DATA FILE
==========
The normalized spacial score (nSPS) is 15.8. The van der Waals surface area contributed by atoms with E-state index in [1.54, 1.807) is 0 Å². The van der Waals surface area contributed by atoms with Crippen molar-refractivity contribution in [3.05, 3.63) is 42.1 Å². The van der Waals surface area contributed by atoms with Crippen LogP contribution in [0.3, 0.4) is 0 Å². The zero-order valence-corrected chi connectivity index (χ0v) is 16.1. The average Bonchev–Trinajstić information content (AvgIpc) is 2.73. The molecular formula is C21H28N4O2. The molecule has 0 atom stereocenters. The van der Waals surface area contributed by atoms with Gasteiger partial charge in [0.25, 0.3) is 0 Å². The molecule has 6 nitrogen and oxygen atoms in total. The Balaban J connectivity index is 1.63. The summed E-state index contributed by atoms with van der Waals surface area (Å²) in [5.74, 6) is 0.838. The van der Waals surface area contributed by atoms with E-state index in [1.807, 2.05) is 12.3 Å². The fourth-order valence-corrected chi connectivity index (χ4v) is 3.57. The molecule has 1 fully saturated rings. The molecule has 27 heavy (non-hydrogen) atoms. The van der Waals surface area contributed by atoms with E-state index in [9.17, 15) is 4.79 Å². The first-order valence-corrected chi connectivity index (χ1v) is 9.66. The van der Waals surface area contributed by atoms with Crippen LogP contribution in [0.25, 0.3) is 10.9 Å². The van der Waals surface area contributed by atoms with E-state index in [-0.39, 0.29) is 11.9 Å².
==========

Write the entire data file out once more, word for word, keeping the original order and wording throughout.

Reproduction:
The normalized spacial score (nSPS) is 15.8. The van der Waals surface area contributed by atoms with E-state index in [1.54, 1.807) is 0 Å². The van der Waals surface area contributed by atoms with Crippen molar-refractivity contribution in [3.05, 3.63) is 42.1 Å². The van der Waals surface area contributed by atoms with Crippen LogP contribution in [0.3, 0.4) is 0 Å². The zero-order valence-corrected chi connectivity index (χ0v) is 16.1. The average Bonchev–Trinajstić information content (AvgIpc) is 2.73. The molecular formula is C21H28N4O2. The molecule has 0 atom stereocenters. The van der Waals surface area contributed by atoms with Gasteiger partial charge in [0.25, 0.3) is 0 Å². The molecule has 6 nitrogen and oxygen atoms in total. The Balaban J connectivity index is 1.63. The summed E-state index contributed by atoms with van der Waals surface area (Å²) in [5.74, 6) is 0.838. The van der Waals surface area contributed by atoms with E-state index in [1.807, 2.05) is 12.3 Å². The fourth-order valence-corrected chi connectivity index (χ4v) is 3.57. The molecule has 1 fully saturated rings. The molecule has 27 heavy (non-hydrogen) atoms. The van der Waals surface area contributed by atoms with E-state index in [9.17, 15) is 4.79 Å². The first-order valence-corrected chi connectivity index (χ1v) is 9.66. The van der Waals surface area contributed by atoms with Crippen LogP contribution in [0.25, 0.3) is 10.9 Å². The van der Waals surface area contributed by atoms with E-state index in [-0.39, 0.29) is 11.9 Å².